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French retailer BUT has already used the popularity of Pokémon Go to drive store Traffic and offer discounts to shoppers.

While the rise of the game is set to benefit retailers greatly, through sponsored locations, promotions and merchandising, what it says more broadly is that consumers crave fantastic and entertaining experiences alongside a sense of community and adventure.

AdTech AdThis was heavily in evidence at the recent Cannes Lions advertising and marketing festival. Many winning campaigns in categories such as mobile provided examples of innovation that deliver a human and interactive customer experience.
They included Burger King’s activity in Argentina, where it created an interactive Snapchat game, Snapking, using an entertainment experience to drive a voucher-based mechanic for participants.

Perhaps the best use of innovation applicable to retail was the Sydney Opera House’s #comeonin, using social platforms and location data to create and then invite people to a personalised experience.

Retailers that understand the need to build human connections into their technology innovation have a greater chance of success.

However, when Cheil spoke recently to more than 150 senior global retailers we revealed a disconnection between the focus of their technology innovation and the delivery of better customer experience.

It is very clear that consumers want innovation in technology to be rooted in delivering customer benefits. Yet the conversations with retailers highlight that innovation budgets are not primarily focused on meeting unfulfilled consumer need.

A majority are confident that they have a world-class innovation culture. And, in many cases, this is driven by new technology. That sounds encouraging.

The issue that emerges, though, is that technology displaces meeting unfulfilled consumer need as the driving factor in innovation.

Meeting consumer need was identified by just 18% of retailers as the main reason for innovation, indicating a danger that retailers are losing sight of the consumer.

Consumer research shows that this is an issue for customers. Amazon emerges as the most innovative retailer because it uses technology to make it quicker to find, pay for and receive products.

Where Amazon is identified as less strong is in providing a ‘human service’, but it has maintained customer perceptions in this area at acceptable levels while more traditional offline rivals struggle to deliver against even this hygiene factor.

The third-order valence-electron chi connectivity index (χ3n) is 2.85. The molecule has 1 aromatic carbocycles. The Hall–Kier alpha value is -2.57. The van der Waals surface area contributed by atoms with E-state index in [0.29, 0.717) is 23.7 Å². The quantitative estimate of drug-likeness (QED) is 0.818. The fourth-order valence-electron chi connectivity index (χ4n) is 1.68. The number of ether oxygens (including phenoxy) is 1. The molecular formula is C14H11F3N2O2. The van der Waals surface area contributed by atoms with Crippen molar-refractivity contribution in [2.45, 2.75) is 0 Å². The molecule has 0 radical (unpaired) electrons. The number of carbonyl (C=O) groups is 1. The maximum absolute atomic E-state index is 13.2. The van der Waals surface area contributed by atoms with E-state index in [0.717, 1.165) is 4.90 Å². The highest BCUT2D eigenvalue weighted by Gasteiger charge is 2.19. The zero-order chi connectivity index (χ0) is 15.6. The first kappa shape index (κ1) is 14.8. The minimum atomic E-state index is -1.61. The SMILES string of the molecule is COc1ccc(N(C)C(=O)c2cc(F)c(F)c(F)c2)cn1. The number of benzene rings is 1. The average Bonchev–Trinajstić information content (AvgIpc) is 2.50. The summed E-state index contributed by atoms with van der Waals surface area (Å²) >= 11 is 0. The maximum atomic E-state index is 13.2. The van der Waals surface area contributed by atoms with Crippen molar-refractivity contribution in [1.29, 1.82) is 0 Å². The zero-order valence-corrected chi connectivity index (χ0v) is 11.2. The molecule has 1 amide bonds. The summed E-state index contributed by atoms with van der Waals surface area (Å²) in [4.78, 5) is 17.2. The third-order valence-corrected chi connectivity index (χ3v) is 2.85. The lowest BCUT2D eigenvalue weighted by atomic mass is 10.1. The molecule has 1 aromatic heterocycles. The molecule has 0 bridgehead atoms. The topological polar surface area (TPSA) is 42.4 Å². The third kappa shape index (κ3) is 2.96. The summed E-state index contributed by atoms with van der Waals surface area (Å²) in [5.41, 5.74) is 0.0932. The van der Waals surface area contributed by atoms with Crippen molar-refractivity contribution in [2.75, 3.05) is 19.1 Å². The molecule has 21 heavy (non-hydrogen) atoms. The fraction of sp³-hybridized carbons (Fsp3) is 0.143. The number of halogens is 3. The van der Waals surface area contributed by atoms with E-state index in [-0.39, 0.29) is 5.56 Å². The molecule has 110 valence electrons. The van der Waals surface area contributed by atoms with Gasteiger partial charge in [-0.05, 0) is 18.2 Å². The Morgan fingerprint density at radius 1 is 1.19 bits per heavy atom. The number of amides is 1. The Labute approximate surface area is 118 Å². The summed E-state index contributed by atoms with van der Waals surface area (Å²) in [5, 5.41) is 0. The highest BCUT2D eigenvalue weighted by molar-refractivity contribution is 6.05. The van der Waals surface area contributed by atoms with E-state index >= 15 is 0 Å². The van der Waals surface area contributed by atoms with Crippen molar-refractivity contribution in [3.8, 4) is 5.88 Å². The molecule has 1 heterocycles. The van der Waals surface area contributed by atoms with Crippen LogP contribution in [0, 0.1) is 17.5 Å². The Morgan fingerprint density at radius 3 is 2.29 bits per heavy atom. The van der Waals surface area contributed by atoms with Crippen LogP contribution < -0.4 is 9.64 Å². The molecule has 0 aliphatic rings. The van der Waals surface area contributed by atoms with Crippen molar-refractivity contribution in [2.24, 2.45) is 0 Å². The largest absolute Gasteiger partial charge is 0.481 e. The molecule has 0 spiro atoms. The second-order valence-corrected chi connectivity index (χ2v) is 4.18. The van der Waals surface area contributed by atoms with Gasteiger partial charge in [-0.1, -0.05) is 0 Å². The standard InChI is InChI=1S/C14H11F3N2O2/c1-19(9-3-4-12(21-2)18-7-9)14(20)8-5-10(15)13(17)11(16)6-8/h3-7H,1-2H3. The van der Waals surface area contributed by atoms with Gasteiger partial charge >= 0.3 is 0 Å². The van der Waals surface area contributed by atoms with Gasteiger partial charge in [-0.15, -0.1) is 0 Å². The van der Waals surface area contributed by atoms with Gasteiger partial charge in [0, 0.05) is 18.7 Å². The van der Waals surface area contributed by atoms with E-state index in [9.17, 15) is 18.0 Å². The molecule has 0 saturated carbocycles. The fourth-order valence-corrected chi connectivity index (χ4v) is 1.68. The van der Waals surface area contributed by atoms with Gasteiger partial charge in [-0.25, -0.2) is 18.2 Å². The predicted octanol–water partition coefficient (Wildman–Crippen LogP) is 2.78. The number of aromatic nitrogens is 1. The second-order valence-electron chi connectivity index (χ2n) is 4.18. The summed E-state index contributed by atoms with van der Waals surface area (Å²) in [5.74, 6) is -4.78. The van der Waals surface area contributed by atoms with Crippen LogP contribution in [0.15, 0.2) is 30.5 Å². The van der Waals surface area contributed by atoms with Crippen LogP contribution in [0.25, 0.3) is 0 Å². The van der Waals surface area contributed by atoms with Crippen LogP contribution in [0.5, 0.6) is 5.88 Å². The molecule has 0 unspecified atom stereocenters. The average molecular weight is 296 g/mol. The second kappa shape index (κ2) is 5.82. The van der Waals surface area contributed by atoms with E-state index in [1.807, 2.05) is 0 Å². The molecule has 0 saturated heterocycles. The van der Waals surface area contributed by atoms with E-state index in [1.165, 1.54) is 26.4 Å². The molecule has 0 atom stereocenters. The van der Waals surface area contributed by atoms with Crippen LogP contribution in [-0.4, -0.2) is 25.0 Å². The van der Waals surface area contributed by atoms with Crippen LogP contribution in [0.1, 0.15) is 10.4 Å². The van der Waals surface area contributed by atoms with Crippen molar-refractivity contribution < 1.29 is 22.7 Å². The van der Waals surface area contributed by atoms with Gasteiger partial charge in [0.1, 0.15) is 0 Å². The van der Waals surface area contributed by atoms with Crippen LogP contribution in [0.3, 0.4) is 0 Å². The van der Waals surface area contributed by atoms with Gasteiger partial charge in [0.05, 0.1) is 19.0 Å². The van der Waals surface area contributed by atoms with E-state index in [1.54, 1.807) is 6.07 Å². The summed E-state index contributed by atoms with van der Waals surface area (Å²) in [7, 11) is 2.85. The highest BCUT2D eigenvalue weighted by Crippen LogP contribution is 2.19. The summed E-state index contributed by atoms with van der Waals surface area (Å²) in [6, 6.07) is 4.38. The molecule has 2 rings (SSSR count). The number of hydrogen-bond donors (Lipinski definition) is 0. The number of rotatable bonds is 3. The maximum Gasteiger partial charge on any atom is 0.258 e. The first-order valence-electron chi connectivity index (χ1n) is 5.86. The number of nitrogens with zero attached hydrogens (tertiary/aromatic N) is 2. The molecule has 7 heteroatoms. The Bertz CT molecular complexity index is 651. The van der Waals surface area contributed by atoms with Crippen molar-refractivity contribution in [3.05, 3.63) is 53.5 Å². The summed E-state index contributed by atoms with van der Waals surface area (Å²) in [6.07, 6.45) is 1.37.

Retailers could gain greater competitive advantage by using technology in ways that improve perceptions of human service, with a big opportunity in focusing on the greater personalisation of the shopping experience.

This is where they can learn from the success of experiences such as Pokémon Go and brands that use mobile not only to bombard people with messages and offers but to entertain and delight.

In doing this, retailers shouldn’t lose sight of the need to improve the customer experience by using technology to simplify and accelerate the retail experience.

This should be the main focus of retail innovation budgets, rather than investing in mobile and other tech merely for its own sake.

CES 2016: IOT, VR, AR & groceries  

Try to contain your excitement because the connected fridge is finally here. This future blend of refrigeration and grocery retail was launched at CES in Las Vegas.

MasterCard joined forces with Samsung to unveil their Groceries application for the Family Hub refrigerator, which boasts a 21.5 inch display allowing consumers to view their fridge contents without opening the door and order replacement items with taps and swipes.

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It’s smart too, having the capacity to learn what types of food and drink products consumers’ favour. In time, I suspect the capability will be added to automatically order the items consumed most regularly and bring new meaning to ‘out of stocks’.

The fridge will also tailor product recommendations as it learns. This will bring some solace for the Consumer Packaged Goods (CPG) brands that have fought for attention on supermarket shelves for so long and are now trying to understand how to bring this same fight to eCommerce.